How the Town of Lincoln Got Its Name

The town of Lincoln takes its name from a circuit-riding preacher by the name John Lincoln, who lived nearby. Lincoln was part of what is called the “Restoration Movement,” which more or less originated in the Second Great Awakening and sought to return the church to first-century Christian practices. Churches in the Christian Church, Church of Christ, and Disciples of Christ traditions trace their origins back to this movement.

In 1890, the Texas and New Orleans Railroad laid tracks through the area. There was already an existing settlement, and folks decided to then name the community after Rev. Lincoln. Soon businesses in Dime Box, Fedor, and Manheim were having their freight shipped to Lincoln and then brought to town by wagon.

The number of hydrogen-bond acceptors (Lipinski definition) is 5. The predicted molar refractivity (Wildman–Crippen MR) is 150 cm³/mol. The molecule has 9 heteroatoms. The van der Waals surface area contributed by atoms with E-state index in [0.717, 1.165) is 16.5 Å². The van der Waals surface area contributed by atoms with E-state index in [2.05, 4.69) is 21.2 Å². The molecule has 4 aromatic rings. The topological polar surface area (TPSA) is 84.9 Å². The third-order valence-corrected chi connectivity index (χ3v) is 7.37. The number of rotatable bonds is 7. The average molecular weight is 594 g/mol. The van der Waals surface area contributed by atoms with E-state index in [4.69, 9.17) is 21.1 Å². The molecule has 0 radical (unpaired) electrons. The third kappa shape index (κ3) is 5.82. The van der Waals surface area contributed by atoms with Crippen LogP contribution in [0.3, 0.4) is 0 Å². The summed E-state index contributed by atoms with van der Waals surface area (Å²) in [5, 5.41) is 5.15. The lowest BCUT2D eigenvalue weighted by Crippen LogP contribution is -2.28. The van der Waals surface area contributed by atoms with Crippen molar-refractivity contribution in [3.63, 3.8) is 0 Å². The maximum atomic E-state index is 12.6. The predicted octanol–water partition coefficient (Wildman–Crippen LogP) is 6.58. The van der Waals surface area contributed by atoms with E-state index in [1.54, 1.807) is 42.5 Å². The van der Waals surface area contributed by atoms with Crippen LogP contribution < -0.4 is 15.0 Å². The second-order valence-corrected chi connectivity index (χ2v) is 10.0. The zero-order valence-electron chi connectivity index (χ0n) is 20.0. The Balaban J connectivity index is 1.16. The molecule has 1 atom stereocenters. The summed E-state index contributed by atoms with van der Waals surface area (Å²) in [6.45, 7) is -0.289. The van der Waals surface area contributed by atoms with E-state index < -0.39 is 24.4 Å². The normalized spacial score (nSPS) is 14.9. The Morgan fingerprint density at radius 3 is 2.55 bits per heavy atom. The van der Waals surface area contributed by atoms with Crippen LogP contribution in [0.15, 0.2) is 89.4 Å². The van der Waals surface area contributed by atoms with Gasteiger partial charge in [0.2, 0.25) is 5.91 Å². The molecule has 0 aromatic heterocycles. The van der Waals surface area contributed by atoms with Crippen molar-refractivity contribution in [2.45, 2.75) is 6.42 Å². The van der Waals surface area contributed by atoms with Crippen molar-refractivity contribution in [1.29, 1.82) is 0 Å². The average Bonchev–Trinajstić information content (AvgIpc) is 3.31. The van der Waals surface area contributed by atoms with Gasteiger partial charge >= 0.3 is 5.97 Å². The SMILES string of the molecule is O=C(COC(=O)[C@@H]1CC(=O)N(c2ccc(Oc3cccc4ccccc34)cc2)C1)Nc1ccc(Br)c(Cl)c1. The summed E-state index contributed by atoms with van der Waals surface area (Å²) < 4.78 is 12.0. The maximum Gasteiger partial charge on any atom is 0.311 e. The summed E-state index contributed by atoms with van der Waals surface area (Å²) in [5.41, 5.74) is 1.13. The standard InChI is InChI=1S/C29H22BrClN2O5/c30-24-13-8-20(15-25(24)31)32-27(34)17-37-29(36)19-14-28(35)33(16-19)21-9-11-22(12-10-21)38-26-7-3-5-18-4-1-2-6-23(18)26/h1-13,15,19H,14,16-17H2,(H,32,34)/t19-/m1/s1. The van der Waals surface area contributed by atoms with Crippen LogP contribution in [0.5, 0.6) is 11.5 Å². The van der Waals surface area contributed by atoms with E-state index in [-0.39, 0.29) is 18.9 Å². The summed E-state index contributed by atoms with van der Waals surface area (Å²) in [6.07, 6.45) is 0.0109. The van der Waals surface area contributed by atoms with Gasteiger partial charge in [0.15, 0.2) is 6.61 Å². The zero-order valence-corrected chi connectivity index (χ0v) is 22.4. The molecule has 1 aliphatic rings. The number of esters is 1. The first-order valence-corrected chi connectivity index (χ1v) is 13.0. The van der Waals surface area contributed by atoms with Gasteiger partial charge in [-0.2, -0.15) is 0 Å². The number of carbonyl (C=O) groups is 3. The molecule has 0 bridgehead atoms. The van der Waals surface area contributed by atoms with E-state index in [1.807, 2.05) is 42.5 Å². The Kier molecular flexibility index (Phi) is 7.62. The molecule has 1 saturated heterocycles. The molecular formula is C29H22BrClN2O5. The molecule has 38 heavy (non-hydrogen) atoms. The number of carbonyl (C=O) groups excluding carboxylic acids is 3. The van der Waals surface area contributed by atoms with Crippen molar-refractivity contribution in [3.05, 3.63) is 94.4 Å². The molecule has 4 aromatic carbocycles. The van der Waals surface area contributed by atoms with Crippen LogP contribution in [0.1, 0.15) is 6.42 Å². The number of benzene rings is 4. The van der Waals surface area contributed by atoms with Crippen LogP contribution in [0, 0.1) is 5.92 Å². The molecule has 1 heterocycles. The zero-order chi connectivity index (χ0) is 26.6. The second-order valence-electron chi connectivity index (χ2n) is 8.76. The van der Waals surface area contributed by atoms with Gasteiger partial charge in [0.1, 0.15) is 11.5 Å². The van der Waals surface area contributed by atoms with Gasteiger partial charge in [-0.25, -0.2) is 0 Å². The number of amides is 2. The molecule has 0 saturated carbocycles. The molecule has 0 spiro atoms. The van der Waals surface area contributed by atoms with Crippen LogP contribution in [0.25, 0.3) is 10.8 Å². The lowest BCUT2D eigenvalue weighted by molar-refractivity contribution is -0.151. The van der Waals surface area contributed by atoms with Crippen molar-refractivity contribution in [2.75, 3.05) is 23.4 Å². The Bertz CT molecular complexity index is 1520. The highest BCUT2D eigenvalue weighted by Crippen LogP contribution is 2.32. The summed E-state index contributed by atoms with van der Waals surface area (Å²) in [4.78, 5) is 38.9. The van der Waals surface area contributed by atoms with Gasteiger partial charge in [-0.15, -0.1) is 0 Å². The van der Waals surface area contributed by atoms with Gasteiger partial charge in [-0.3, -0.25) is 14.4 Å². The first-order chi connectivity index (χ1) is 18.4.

At some point, railroad service was discontinued and the tracks were pulled up, though I’m not sure when that happened.

Lincoln once supported several churches; the Restorationist church met in the school for some time (I’m not sure what specific variety it was), and for some time St. Peter’s Lutheran Church met on the east side of SH 21 (St. Peter’s cemetery is all that remains today). Today the only remaining church (that I am aware of) is St. John’s Lutheran Church.

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